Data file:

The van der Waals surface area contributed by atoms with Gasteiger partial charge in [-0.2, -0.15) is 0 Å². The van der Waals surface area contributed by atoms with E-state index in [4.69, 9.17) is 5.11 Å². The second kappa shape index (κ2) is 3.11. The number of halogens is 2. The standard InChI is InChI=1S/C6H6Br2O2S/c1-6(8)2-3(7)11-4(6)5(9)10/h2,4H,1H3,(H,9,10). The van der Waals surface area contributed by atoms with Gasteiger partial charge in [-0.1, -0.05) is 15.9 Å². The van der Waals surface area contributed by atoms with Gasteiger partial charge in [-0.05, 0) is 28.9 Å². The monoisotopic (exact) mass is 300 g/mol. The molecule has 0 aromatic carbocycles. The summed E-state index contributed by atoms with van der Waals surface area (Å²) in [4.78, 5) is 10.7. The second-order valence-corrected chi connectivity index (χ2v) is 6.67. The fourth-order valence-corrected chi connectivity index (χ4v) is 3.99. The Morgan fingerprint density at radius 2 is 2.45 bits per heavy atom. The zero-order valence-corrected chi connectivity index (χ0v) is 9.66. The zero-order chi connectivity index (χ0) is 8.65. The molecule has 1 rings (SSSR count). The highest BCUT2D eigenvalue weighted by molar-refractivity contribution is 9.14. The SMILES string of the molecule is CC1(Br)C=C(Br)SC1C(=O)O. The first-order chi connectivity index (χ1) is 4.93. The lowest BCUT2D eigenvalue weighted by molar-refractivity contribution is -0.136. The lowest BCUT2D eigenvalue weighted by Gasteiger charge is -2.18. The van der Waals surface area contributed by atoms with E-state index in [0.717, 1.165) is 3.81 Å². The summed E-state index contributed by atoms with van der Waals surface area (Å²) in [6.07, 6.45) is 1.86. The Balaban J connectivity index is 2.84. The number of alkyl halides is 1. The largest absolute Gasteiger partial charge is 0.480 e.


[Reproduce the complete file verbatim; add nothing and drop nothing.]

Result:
The van der Waals surface area contributed by atoms with Gasteiger partial charge in [-0.2, -0.15) is 0 Å². The van der Waals surface area contributed by atoms with E-state index in [4.69, 9.17) is 5.11 Å². The second kappa shape index (κ2) is 3.11. The number of halogens is 2. The standard InChI is InChI=1S/C6H6Br2O2S/c1-6(8)2-3(7)11-4(6)5(9)10/h2,4H,1H3,(H,9,10). The van der Waals surface area contributed by atoms with Gasteiger partial charge in [-0.1, -0.05) is 15.9 Å². The van der Waals surface area contributed by atoms with Gasteiger partial charge in [-0.05, 0) is 28.9 Å². The monoisotopic (exact) mass is 300 g/mol. The molecule has 0 aromatic carbocycles. The summed E-state index contributed by atoms with van der Waals surface area (Å²) in [4.78, 5) is 10.7. The second-order valence-corrected chi connectivity index (χ2v) is 6.67. The fourth-order valence-corrected chi connectivity index (χ4v) is 3.99. The Morgan fingerprint density at radius 2 is 2.45 bits per heavy atom. The zero-order valence-corrected chi connectivity index (χ0v) is 9.66. The zero-order chi connectivity index (χ0) is 8.65. The molecule has 1 rings (SSSR count). The highest BCUT2D eigenvalue weighted by molar-refractivity contribution is 9.14. The SMILES string of the molecule is CC1(Br)C=C(Br)SC1C(=O)O. The first-order chi connectivity index (χ1) is 4.93. The lowest BCUT2D eigenvalue weighted by molar-refractivity contribution is -0.136. The lowest BCUT2D eigenvalue weighted by Gasteiger charge is -2.18. The van der Waals surface area contributed by atoms with E-state index in [0.717, 1.165) is 3.81 Å². The summed E-state index contributed by atoms with van der Waals surface area (Å²) in [6.07, 6.45) is 1.86. The Balaban J connectivity index is 2.84. The number of alkyl halides is 1. The largest absolute Gasteiger partial charge is 0.480 e.